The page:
“Come and sit down, honey, let me make you a coffee.” She threw her light summer jacket over the back of the kitchen chair and went across to fill the kettle.

Susan sat down and spread her fingers wide across the table, noticing a white mark where her wedding ring had sat for the past 10 years. She filled her lungs with air, as though her body was starving, and let out a painful whimper.

“Mum, Stu’s been having an affair with Kelly. You know, my supposed best friend?”

“Kelly? No way. You have to be kidding me, Susan?”

“I don’t know what to do, Mum?”

“Perhaps you and the kids should come home with me for a few days, so that you can get your head together?”

“He says he’s sorry, but it just makes me feel so worthless and so deeply hurt. I can’t believe they have both done this to me, Mum. I feel as though I have lost my confidence in everything.”

“I know, I know, sweetheart.”

“I think it would be best if you came home with me for a bit. Being apart for a while might just help you to get your head together. I think he needs to know that you are serious and that this is not acceptable. Of all the men I’ve known, I never thought Stu would do this to you, but as my mother would say, ‘never say never.’ The children will be better away from here too. Tom was so upset when he phoned me. My heart just went out to him, it really did. I know it takes two to tango Suzie, but I’ve never really liked your friend, Kelly. She always seemed to me to be too sure of herself and always had to be one above everyone else.”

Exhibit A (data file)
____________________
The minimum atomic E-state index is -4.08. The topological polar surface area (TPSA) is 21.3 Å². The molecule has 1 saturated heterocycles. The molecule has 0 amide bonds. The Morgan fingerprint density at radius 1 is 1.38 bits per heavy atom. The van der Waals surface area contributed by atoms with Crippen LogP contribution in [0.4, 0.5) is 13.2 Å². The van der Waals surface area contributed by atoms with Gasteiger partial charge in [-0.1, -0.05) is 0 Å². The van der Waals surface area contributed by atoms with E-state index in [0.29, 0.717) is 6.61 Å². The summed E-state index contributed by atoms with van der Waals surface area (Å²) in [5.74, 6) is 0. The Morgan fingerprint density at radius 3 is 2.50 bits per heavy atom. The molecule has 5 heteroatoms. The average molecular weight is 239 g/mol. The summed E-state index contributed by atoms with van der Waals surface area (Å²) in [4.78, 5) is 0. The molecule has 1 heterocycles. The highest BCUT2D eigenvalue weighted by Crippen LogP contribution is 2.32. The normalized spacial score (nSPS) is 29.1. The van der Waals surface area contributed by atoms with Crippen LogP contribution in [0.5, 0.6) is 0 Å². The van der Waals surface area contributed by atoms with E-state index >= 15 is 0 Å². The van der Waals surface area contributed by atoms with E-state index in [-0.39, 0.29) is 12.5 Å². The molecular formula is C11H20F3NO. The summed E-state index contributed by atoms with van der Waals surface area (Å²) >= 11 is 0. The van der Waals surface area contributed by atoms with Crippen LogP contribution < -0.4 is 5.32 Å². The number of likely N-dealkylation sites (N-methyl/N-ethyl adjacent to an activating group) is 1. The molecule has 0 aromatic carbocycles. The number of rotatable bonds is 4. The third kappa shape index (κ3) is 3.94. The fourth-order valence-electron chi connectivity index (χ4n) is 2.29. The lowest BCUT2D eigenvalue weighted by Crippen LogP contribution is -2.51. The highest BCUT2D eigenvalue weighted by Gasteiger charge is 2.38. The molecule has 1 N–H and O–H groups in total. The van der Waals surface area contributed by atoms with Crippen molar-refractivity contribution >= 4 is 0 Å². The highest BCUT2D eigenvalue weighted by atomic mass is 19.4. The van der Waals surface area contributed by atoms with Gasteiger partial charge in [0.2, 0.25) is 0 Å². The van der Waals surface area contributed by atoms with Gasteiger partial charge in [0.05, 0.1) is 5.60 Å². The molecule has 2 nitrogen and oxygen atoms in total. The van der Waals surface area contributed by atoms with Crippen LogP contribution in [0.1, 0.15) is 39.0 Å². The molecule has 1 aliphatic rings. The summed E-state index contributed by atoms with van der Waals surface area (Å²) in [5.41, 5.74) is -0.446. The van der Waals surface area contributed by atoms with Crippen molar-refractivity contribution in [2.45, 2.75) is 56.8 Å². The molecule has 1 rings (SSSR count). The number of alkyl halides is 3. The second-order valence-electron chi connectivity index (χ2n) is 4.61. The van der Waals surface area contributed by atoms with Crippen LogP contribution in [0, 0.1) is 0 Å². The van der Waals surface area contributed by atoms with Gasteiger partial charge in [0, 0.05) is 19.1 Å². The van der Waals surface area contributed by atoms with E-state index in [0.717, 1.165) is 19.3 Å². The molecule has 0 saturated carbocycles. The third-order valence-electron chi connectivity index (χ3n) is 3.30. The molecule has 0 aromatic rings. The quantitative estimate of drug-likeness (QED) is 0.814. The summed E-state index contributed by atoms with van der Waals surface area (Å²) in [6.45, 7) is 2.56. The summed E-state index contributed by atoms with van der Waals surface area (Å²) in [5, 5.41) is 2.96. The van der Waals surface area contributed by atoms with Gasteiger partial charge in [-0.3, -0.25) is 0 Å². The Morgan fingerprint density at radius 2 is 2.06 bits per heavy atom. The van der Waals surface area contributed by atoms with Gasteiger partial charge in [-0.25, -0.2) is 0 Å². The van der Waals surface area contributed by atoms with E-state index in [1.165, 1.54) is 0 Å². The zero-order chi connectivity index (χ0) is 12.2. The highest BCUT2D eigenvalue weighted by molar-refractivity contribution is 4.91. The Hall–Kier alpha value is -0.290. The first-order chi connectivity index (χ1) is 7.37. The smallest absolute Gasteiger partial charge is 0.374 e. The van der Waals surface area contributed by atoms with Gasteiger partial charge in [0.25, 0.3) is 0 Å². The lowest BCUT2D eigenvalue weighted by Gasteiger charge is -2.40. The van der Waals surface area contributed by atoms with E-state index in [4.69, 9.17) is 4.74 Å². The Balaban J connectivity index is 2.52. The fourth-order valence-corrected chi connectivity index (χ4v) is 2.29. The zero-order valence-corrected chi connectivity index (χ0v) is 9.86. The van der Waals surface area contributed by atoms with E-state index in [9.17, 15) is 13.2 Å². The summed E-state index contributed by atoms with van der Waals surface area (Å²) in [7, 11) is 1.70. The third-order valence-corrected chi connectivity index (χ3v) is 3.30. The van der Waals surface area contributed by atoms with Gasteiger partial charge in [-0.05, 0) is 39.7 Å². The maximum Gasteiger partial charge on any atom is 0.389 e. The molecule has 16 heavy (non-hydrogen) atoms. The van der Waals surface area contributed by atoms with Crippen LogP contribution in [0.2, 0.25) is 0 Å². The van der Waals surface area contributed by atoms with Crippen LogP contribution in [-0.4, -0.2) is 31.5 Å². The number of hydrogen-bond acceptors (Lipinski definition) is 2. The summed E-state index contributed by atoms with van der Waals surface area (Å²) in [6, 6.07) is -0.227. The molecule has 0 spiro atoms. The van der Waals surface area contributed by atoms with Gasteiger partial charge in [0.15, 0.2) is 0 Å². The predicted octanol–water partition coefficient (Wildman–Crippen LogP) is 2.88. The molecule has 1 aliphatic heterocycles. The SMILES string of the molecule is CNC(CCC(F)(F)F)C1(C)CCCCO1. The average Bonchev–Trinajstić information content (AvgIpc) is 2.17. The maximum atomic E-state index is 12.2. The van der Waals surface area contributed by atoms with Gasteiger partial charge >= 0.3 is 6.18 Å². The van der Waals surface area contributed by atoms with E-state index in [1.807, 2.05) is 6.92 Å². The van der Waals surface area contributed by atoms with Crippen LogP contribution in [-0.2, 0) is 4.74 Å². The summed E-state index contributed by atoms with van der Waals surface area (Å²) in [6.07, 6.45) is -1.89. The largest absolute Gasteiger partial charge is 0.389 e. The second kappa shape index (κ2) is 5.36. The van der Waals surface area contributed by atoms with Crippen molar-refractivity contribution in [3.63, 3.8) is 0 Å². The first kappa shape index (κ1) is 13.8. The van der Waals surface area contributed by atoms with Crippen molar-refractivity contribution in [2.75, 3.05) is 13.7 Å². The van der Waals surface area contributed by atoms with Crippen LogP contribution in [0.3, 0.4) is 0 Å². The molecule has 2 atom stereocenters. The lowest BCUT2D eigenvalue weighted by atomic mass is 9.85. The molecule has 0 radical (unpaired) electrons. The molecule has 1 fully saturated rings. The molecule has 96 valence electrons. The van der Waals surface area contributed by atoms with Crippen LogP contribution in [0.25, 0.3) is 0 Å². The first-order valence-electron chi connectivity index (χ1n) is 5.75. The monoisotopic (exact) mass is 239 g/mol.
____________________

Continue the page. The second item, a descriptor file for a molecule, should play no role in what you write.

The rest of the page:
“I didn’t know he’d phoned you. Tom, I mean.”

“He said that you’d been crying and that you and his Daddy were yelling at each other, and he didn’t like it. He asked me to come and stop it. The dear wee boy.”

“Thanks for coming Mum. How am I supposed to explain this to the kids? It’s hard enough dealing with my own hurt, let alone their upset as well. How do you explain that their father would prefer another woman to their mother, and to them for that matter?”

“Let’s just work through this one step at a time. Kids are resilient. They’ll be okay, as long as they know they’re safe, they’ll be okay.”

It was comforting to Susan that her mother was there to take over the situation and put some common sense into what seemed like an unsolvable mess.

It all seemed crazy. Mad. Yesterday, if this had happened to someone else, one of her clients, she would have had all the answers at her fingertips, as well as encouragement and direction, but now she felt numb. 

The realisation of how cruel it was to play with someone else’s emotions to fulfil their own selfish needs made her shudder inside.

She would never take anything or anyone for granted ever again, and she would remember that, always. 


February 17, 2020 00:35